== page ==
22 November 2016

header photo

Even though it's now almost winter on the hill, and there is snow covering the bare branches of the lilacs, I am going to leave the header photo as is for the foreseeable future. Lilacs were B's favorite flower.

I say "were" because Bill died on August 30th of complications from prostate cancer. 55 years old, too, too young, my dear sweetheart. He was diagnosed with stage 4, metastatic prostate cancer right after his 52nd birthday in 2013. He endured antihormone therapy, multiple hospitalizations, reversible kidney failure, double nephrostomy tubes when the cancer invaded his bladder, seven months of chemotherapy, and then a very fast, very painful decline over the last month he was alive. When he died on August 30th at home with me right beside him, I was almost relieved, because his pain and the indignity of his disease were finally over. But my pain has really only begun. I miss him so much.

Lilacs were Bill's favorite flower. We bought lilac bushes for birthdays and anniversaries even as we sought to rehabilitate the lilacs already on the property here. He considered them his flower. I consider them our flower, too.

I am going to try to begin to post more to this blog that I've neglected for so long. I think writing about our garden, and now writing about Bill, too, will be healing for me at some point. At this juncture, almost three months from his death, I am almost overwhelmed with grief. This, apparently, is normal in the grieving process. I think I was operating on adrenaline for the first 8 weeks, and almost convinced myself that maybe Bill was away on a short vacation, but would return soon.

With Thanksgiving looming (our favorite holiday) and Christmas right on top of it, I realize that he will not be back. Funny, isn't it, that it has taken this long for this hard fact to sink in.

More later, but for the time being, here's a photo of my sweet William, taken by me when we were out to dinner at a little inn in Vermont on his 50th birthday. What a handsome man he was. The poem is one I learned only about a week before he died. I read it to him a few times over that last week. He loved it as much as I do.



[i carry your heart with me(i carry it in]
e.e. cummings

i carry your heart with me(i carry it in
my heart)i am never without it(anywhere
i go you go,my dear;and whatever is done
by only me is your doing,my darling)
                                                      i fear
no fate(for you are my fate,my sweet)i want
no world(for beautiful you are my world,my true)
and it’s you are whatever a moon has always meant
and whatever a sun will always sing is you

here is the deepest secret nobody knows
(here is the root of the root and the bud of the bud
and the sky of the sky of a tree called life;which grows
higher than soul can hope or mind can hide)
and this is the wonder that's keeping the stars apart

i carry your heart(i carry it in my heart)

05 May 2016

dahlias some planted

Nothing like putting a few tubers into some dirt to engender hope for lengthening, warming days. Planted on the last day of April and the fifth of May:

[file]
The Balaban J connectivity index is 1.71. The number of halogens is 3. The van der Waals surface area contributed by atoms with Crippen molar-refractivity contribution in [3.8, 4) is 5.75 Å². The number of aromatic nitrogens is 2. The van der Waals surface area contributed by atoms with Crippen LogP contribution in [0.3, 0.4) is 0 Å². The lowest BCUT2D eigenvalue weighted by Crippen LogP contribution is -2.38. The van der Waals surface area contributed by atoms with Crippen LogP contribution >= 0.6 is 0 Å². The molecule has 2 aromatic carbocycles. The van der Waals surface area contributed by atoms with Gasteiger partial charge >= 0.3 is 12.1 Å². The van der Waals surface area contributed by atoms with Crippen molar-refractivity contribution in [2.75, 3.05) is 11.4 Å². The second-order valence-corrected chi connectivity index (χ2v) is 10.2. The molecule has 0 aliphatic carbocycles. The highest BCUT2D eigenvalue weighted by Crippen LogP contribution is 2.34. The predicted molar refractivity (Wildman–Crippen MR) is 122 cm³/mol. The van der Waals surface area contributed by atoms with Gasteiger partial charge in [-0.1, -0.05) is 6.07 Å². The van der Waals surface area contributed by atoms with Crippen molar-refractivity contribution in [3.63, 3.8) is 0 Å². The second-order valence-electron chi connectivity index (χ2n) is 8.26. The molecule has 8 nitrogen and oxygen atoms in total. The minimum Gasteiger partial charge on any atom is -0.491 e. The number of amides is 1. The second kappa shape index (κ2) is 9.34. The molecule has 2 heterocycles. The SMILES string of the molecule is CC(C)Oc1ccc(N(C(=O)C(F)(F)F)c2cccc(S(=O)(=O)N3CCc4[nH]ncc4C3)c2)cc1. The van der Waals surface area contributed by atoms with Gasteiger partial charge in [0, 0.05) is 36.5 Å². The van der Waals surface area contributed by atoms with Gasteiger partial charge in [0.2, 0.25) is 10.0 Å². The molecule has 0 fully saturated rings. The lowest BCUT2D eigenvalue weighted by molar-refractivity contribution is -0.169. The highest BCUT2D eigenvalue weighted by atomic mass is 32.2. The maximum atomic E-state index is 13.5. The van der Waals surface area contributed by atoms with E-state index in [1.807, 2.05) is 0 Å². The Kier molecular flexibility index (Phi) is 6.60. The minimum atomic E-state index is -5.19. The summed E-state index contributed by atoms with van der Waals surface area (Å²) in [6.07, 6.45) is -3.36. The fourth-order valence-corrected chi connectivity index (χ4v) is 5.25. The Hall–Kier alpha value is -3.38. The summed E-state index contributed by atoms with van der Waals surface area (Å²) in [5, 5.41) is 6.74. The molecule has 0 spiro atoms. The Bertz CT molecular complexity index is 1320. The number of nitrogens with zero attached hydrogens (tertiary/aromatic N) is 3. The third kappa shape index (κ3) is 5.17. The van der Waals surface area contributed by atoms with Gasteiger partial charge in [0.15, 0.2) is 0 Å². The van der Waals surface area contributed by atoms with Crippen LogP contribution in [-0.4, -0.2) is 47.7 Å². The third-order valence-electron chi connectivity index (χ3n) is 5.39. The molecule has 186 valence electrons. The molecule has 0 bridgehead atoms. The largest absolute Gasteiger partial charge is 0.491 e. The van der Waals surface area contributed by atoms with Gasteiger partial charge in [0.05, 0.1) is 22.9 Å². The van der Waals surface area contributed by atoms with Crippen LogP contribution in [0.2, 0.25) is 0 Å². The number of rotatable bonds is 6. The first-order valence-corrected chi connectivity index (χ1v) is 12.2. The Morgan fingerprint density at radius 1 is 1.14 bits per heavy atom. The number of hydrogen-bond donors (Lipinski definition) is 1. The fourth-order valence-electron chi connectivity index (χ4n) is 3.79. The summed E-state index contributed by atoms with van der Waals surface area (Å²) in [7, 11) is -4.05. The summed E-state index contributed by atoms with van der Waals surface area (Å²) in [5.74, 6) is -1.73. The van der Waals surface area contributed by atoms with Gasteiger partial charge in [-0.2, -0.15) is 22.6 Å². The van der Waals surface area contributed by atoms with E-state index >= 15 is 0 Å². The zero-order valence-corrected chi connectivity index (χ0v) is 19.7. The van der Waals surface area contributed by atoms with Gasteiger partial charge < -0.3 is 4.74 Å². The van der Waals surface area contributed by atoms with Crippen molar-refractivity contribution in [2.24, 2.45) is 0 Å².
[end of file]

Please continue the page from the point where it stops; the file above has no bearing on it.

Saturday, April 30 (from Frey's Dahlias in Oregon)
  • Chee
  • Kaiser Wilhelm
  • Luttwichen
  • White Fawn
Wednesday, May 5 (from Old House Gardens in Michigan)
  • Bishop of Llandaff
  • Gerrie Hoek
  • Old Gold
  • Prince Noir
Next up (tomorrow?) are the dahlias stored in boxes of peat moss in the basement. Ahh.

29 May 2014

iris chrysographes fail

Joe adding insult to injury.
Sad rotten little Iris chrysographes, who sits in his pot of free-draining soil.

The rhizome looked a little sketchy to me when it arrived from White Flower Farm last week, and I saw no evidence of growth, but I potted it up and set it out on the fire escape anyway.

This week there is nothing happening still, so I wrote a note to the nice folks in customer service, had a response within the day from Diane, and have been promised a replacement.

We just want these things to work.

01 November 2013

On Callaway Road

Callaway Road (about a mile north of Pleasant Hill) is beautiful all year round. It's a dirt road through farm fields bordered by sumac in the foreground with the Adirondacks to the west and the Green Mountains of Vermont to the east. But it's especially lovely once the sumac has fruited and the leaves have turned.

The view from Callaway Road, October 2013.

Abutilon theophrasti or velvetweed

A few years ago, B and I paid good money for a load of compost delivered by a local farmer. He dumped it at the top of the driveway, and we spent the next few months spreading it over all the gardens. As the summer progressed I saw all sorts of plants I'd never seen before. The compost was full of uncooked seeds, and we ended up pulling luscious, gigantic weeds by the thousands over the next two summers.

One of the new weeds took a liking to the bed down by the road. I let it go to seed a few times, the first time out of laziness, the second because I thought the seedpods were beautiful. I called it witchweed until I did a little research and determined it's Abutilon theophrasti. Kind of a nondescript plant when it's green and flowering (although the leaves really do feel velvety), but once the flowers go and the seeds develop: Wow.

Dehiscent velvetweed.